Defying skeptics who said reformers were not feasible in micro fuel cells, UltraCell developed a portable fuel cell power source that runs off reformed methanol, achieving higher performance than comparable direct methanol fuel cell (DMFC) systems. At the heart of this fuel cell system is a proprietary “micro reformer” that converts a highly concentrated methanol solution into fuel-cell-ready hydrogen. The micro reformer has been combined with a fuel cell stack, electronics, and other elements to create a prototype fuel cell system for the U.S. Army’s Communications-Electronics Research, Development and Engineering Center (CERDEC). This organization recently awarded UltraCell a contract to deliver a 25-W pocket-sized fuel cell power system to assist U.S. forces on extended missions.
Powering a micro fuel cell off of reformed methanol has several advantages versus the direct methanol approach. Because the reformer delivers hydrogen to the fuel cell stack, the fuel cell stack achieves higher power density and generates a higher output voltage on each cell in the fuel cell stack. (The open circuit output of the stack is 11 V, which is then stepped up to either 12 V or 24 V by a dc-dc converter within the fuel cell unit.)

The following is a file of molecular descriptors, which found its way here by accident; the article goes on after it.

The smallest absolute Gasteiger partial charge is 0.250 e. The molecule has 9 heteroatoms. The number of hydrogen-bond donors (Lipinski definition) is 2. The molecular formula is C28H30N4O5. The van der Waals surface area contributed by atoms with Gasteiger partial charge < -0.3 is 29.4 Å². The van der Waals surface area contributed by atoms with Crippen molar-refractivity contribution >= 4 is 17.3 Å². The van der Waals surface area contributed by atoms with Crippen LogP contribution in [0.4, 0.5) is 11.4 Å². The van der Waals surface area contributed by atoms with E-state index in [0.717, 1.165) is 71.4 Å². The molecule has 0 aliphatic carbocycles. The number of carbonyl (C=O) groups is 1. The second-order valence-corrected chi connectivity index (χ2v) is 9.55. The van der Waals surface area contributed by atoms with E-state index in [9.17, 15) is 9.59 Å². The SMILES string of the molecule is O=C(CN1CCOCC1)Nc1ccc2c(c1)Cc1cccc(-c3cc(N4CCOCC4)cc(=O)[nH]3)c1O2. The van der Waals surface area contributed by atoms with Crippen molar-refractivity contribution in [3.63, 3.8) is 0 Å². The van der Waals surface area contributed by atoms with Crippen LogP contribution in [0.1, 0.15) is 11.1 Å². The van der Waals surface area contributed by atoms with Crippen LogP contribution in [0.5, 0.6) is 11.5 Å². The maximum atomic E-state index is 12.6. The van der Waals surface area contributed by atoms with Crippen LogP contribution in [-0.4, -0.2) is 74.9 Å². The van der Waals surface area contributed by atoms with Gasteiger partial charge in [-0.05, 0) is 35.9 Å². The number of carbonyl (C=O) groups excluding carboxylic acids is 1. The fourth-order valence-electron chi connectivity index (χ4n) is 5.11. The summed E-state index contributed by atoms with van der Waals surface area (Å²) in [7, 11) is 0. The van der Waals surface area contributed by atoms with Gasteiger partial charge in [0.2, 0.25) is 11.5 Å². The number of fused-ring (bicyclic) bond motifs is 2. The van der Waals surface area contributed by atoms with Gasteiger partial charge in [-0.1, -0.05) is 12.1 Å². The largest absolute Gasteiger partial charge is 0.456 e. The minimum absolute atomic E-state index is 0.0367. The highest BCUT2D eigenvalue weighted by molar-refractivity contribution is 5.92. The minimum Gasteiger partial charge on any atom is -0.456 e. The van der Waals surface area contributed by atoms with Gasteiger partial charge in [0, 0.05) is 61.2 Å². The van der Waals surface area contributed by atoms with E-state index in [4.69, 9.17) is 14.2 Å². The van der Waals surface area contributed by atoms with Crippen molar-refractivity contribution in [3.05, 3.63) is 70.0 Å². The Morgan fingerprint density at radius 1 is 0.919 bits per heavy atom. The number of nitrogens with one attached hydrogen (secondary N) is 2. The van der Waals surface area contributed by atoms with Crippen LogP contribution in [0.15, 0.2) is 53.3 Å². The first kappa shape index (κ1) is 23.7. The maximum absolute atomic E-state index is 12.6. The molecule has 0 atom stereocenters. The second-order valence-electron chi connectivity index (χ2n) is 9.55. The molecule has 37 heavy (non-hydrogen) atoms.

According to Norm Allen, cofounder and chief operating officer of UltraCell, running the fuel cell off hydrogen doubles the power density-per-square centimeter on the fuel cell’s membrane assembly versus the power density in a DMFC membrane. As a result, the hydrogen-fed fuel cell requires only about half the number of cells in the fuel cell stack, saving space and material cost.
While providing the high performance associated with hydrogen, the reformer also maintains the convenience associated with using methanol fuel cartridges, which are an attraction of DMFCs. However, the reformer runs off of a more highly concentrated form of methanol than a DMFC. Allen notes that the fuel used in UltraCell’s fuel cell system is 67% methanol versus just 3% to 5% methanol for the typical DMFC.
In addition to higher power density, another benefit of using reformed methanol versus the DMFC approach is that the fuel cell produces very little residual water. Consequently, UltraCell’s fuel cell system requires no mechanism for handling waste water that would be a byproduct of a DMFC.
According to UltraCell, it is the first company to integrate a reformer within a micro fuel cell.
Although it won’t reveal the techniques used to create this micro reformer, Ultracell says it had to overcome daunting engineering challenges in thermal management and packaging. Specifically, the fuel cell system must allow for very high internal temperatures, while keeping the case temperature of the system within safe levels. The micro reformer operates at 270°C, while the fuel cell stack operates between 150°C and 180°C.